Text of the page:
(Reuters) -Moderna Inc on Tuesday applied for European authorization of its COVID-19 vaccine in children aged 6-11 years, weeks after it delayed a similar filing with U.S. regulators.
The European Union had in July authorised the vaccine for use in teens aged 12 to 17 years, but several countries including Sweden paused its use for people aged 30 and younger due to rare heart-related side-effects.
Moderna said in late October the U.S. drugs regulator needed more time to complete its review for use in the 12-17 age group as it studies the risk of a type of heart inflammation called myocarditis after vaccination.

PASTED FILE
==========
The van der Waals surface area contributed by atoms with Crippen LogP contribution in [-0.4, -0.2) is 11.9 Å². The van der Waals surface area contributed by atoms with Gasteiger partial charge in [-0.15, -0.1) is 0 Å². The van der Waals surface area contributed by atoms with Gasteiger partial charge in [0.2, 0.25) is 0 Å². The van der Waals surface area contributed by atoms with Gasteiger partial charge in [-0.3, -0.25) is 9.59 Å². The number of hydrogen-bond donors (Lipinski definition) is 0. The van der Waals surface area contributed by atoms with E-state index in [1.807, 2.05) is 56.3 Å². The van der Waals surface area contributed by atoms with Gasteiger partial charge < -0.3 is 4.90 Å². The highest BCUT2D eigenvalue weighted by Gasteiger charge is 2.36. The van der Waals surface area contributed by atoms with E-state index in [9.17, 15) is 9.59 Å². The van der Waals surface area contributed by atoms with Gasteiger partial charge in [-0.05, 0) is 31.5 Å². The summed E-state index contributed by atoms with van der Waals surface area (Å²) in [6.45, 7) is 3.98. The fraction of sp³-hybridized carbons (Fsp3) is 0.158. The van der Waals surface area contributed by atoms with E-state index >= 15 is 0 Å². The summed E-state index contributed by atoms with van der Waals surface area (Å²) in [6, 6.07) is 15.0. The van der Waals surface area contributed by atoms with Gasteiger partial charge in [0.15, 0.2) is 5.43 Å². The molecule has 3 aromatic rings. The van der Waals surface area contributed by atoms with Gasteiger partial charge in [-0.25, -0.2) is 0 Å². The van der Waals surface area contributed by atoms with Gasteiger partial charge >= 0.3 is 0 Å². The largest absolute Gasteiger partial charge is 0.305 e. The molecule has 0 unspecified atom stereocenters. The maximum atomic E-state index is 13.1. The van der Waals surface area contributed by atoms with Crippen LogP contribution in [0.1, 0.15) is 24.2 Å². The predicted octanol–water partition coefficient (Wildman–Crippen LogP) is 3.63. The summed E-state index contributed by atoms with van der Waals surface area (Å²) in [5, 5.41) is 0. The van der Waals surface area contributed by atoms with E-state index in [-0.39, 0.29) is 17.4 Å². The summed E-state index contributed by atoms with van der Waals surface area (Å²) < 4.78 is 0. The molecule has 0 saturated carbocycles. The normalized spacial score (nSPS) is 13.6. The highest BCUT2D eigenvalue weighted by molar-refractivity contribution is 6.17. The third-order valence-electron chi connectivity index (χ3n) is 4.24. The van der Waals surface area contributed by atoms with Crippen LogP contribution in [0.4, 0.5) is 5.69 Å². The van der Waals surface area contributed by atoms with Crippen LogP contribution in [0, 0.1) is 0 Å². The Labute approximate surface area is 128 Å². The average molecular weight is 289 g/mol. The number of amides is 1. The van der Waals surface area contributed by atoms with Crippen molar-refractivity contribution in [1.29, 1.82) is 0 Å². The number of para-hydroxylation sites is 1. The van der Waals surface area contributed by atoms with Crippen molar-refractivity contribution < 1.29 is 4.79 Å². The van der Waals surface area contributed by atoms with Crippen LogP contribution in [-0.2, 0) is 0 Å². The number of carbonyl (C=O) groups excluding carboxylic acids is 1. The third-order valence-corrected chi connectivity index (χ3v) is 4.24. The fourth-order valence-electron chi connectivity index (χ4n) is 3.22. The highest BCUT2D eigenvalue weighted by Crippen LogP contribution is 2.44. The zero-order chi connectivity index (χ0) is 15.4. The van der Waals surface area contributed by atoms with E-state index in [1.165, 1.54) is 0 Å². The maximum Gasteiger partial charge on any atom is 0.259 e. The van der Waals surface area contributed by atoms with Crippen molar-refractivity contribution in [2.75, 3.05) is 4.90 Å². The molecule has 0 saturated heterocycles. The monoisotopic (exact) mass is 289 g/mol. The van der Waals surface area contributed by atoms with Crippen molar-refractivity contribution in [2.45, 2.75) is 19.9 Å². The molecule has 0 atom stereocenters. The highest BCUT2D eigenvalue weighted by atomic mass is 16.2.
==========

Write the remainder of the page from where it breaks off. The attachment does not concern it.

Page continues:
The drugmaker delayed the U.S. application for children aged 6 to 11, while the FDA completes its review for the vaccine’s use in the 12-17 age group.
Earlier in October, the company said https://reut.rs/30b5iSk its vaccine generated a strong immune response in children aged six to 11 years and that it plans to submit the data to global regulators soon.
Moderna said on Tuesday it had applied to the European Medicines Agency for use of a 50 micrograms dose of the vaccine in children, half the strength used in the adult vaccinations.
(Reporting by Manojna Maddipatla and Manas Mishra in Bengaluru; Editing by Arun Koyyur)